No choice


January 13, 1984


It’s Friday the thirteenth and all is not wall.

Well enough with me – outside the normal problems.

But I keep looking over my shoulder at 1983 and wondering how I managed to survive, remembering how 1983 started with the car crash up in Mahwah when we went to the state park there, and some idiot – staring at a jogger instead of the road – smacked into the back of Fran’s car. Her’s was a 1965 model. So her car survived while the jeep did not – although we did have to call Garrick to come pick us up after her car got towed to the shop.

The year ended on a similar sour note with me being angry at Pauly.

Bill – Fran’s alternative boyfriend – pissed me off, too, when tagged along with me and Fran to see Louise and Ruby, and decided if I was making it with the girl, he wanted, he would make it with Louise.

Fran doesn’t help, running to him each time we run into some difficulty.
And yet what makes 1984 work at all is the concept of love in all its manifestations, and its political interest such as Reagan’s ordering of the invasion of
Granada after losing all those marines in Lebanon.

The cold war is still hot and we still live under the threat of annihilation via Soviet missiles.

1983 was a year when Dr. Thomas – my myth and literature professor – decided to analyze me, while all I wanted was someone to evaluate my writing, and to somehow find a place in this thing we call civilized society.

I took steps forward and back, taking up a job baking again after I vowed not to go back there.

It was a year in which my uncle Ritchie came and went, and returned again, full of his suicidal urges that kept him going to Graystone.

There is a pattern of behavior in all this that would thrill Dr. Thomas if I was in the mood to satisfy his ungodly curiosity.

But it is difficult enough for me to see the patterns and to deal with them, let alone letting some stranger into my head to evaluate them for me.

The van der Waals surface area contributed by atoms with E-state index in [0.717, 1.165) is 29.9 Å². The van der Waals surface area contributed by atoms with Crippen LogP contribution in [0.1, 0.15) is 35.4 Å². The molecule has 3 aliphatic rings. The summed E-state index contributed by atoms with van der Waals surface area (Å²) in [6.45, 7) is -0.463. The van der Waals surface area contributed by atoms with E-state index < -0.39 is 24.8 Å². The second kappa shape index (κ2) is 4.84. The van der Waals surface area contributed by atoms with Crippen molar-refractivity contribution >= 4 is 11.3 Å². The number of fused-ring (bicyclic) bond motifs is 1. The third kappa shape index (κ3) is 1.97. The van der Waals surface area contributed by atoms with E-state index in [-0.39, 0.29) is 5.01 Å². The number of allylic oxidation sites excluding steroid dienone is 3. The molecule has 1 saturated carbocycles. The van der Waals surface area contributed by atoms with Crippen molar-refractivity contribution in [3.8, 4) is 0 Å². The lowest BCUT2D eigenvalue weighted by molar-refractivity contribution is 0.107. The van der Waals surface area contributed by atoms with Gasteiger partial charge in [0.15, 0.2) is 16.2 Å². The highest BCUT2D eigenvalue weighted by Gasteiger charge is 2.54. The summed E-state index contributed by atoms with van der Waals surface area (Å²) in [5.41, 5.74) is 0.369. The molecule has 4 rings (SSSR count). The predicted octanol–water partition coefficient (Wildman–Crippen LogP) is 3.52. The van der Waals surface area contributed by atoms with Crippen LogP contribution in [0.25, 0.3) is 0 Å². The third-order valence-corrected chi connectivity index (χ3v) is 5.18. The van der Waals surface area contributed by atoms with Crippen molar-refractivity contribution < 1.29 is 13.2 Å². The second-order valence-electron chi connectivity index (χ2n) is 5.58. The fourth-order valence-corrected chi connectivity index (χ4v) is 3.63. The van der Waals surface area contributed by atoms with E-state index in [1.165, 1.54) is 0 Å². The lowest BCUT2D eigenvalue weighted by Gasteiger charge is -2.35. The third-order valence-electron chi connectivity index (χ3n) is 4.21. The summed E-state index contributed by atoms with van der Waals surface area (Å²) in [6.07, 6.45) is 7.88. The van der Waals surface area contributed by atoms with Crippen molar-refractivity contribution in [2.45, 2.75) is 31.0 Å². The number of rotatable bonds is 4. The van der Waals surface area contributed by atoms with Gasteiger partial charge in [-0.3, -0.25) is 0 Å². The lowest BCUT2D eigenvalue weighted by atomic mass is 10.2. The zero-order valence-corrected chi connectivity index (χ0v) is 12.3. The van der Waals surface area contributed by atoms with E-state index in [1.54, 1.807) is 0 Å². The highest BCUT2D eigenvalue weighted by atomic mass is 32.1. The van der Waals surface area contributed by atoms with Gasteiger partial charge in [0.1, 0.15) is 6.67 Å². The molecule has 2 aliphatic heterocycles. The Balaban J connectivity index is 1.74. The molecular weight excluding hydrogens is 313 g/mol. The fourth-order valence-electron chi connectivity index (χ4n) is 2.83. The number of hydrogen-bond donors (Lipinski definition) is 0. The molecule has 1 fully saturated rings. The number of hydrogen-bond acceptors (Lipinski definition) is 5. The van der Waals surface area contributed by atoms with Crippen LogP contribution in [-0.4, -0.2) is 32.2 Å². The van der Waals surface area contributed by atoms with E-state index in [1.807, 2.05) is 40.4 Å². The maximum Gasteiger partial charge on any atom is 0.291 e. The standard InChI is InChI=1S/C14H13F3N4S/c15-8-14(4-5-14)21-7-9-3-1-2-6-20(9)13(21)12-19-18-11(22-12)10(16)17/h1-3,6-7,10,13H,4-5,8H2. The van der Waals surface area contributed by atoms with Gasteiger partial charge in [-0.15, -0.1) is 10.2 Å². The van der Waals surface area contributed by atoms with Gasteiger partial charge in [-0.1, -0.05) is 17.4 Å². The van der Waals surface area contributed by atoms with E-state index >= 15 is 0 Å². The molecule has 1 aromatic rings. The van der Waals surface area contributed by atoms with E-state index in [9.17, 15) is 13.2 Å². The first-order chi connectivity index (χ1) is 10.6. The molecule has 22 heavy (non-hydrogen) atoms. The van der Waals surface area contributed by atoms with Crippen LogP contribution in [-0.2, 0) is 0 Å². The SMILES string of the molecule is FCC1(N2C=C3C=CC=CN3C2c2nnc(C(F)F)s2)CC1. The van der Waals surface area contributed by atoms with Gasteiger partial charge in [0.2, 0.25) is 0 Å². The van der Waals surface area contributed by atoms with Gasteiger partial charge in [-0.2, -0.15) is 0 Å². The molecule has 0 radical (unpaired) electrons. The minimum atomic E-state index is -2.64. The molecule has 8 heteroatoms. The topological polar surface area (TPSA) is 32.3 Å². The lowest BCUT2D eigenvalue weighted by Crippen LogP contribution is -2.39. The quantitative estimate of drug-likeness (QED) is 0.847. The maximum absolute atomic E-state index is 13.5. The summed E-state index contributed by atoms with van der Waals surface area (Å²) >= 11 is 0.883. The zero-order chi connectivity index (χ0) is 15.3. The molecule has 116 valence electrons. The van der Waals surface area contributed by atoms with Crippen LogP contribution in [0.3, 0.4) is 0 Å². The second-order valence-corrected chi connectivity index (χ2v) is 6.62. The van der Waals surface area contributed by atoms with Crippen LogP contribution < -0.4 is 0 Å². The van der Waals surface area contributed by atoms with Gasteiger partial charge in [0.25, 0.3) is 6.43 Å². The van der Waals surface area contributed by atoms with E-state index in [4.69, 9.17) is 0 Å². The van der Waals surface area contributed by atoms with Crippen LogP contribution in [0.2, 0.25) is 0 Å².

Pauly haunts me because he lives with me, having his own issues, and his own sense of rejection, and in turn, I am just a little bit jealous that my ex-girlfriend – who I ached to come back to me – came back for him instead, only for him to reject her.

Back when she and I dated, I saw myself as the central figure in her life; I have become a shadow again, one of the boys.

I suppose it is better to remain friends than to lose touch completely, but it still stings.

Garrick is amused by her – and alarmed, struck by how she can stomp back into our lives with hip boots, and alarmed by just how forthright she is, and how determined to get what she wants in the world.

Yesterday, she called Pauly from out of state. She was drunk, and for the first time, I saw just how phony a face she has presented us, and how easily hurt, and perhaps how desperate she is to be with one of us because she envies us and the life we lead, even though we are all generally broke and have hardly lived up to what we thought we should be by this time in our lives.

I guess she sees us as her extended family. She is only a little foolish for being so impressed by us.

We live like we do because we have no choice, bohemians out of necessity not choice. And I can’t help but get the feeling that she is slumming when she comes calling, and is blind to the fact that we are stuck with each other through all these years, somehow managing to survive, and looking ahead to 1984, I do not see anything changing radically in that regard.




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